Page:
MPs unite for DGH campaign

THE fight to save key services at the DGH has begun with Eastbourne MP Stephen Lloyd already pestering the health minister to prevent vital departments being downgraded.

As revealed in last week’s Herald, a leaked document showed East Sussex Healthcare Trust plans to centralise a host of services at either the DGH or its sister site in Hastings.

Departments under threat include maternity, paediatrics and stroke care while the overwhelming majority of surgeries will be earmarked for just one of the two hospitals.

The Save the DGH campaign group promised to rally its forces and do all it could to oppose the plans, which will be officially recommended to the trust’s board at a meeting on June 6.

Mr Lloyd has written to the Secretary of State, Andrew Lansley, asking that he intervene, if necessary, to protect the DGH.

He said, “Since the news broke I have received calls, letters, emails and even been stopped in the street by residents, assuring me just how determined they were to keep our hospital safe in the long-term.

“Five years or so ago, then Secretary of State Alan Johnson overruled senior managers at the hospital trust when they tried to down-grade maternity services at DGH. I am appalled to discover almost identical plans are back, along with worrying proposals on paediatrics, general surgery, orthopaedics and others.

“I’ve contacted Mr Lansley so he is kept aware of what may be happening in Eastbourne. I have also contacted each of the other affected MPs in the area to ensure our campaign against any inappropriate cuts or downgrades to the DGH and Conquest are met with a united front. I am also seeking a debate in Parliament so I and other affected MPs can make their feelings known.”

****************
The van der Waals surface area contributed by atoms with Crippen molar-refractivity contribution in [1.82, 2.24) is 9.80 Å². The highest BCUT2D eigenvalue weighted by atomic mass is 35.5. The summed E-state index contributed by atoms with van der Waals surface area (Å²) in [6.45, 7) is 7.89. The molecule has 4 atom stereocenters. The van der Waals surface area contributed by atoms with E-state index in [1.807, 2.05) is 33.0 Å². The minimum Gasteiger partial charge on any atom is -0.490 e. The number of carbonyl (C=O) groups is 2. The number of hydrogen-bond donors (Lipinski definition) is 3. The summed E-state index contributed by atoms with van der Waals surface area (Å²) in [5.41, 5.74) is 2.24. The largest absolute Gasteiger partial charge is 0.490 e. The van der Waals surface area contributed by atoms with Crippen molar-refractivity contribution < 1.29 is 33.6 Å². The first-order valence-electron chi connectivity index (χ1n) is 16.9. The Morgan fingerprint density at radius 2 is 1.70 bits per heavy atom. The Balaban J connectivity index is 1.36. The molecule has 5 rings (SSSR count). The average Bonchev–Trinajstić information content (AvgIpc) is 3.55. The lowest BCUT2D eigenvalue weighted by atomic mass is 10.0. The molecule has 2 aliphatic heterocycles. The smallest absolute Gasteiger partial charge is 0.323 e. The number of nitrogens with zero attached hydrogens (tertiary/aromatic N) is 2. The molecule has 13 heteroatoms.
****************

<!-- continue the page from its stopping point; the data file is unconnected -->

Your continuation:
“The town has pulled together before and I am sure they’ll do the same again, and the cross-party Save the DGH campaign team is already making arrangements to keep residents informed of the next steps.

“The board meeting is on June 6 where the proposed recommendations will be considered. I urge members of the board, particularly the non-executive members, to make the right decision and not take any actions that would have a potentially negative impact the DGH in the long-term.”

Mr Lloyd has been criticised by some for voting in favour of the Government’s controversial Health and Social Care Bill but speaking out against changes locally.

“I realise some may feel the current situation with the DGH relates to recent changes to the NHS nationally,” he said. “However, the proposals locally are aimed to make cost savings for East Sussex Hospitals NHS Trust, just as they were five years ago, and while I and other members of the cross-party Save the DGH campaign group recognises there are serious financial considerations which, frankly, have built up over the years as a result of poor leadership, my priority will always remain Eastbourne, irrespective of party politics.

“We must ensure any proposed changes continue to maintain DGH as a fully-fledged district hospital long into the future.”

He has already received backing from Seaford MP Norman Baker who said the proposals risked creating a two-tier health service locally. Mr Baker said, “The proposals are more severe than expected. Residents of Seaford and Polegate, particularly expectant mothers, will be horrified to hear about the sheer scale of the proposals.

“I will be steadfastly opposing any changes that will disadvantage them and will be taking this up with the health secretary personally. I will also work with Stephen Lloyd, to unite in opposition to the changes.”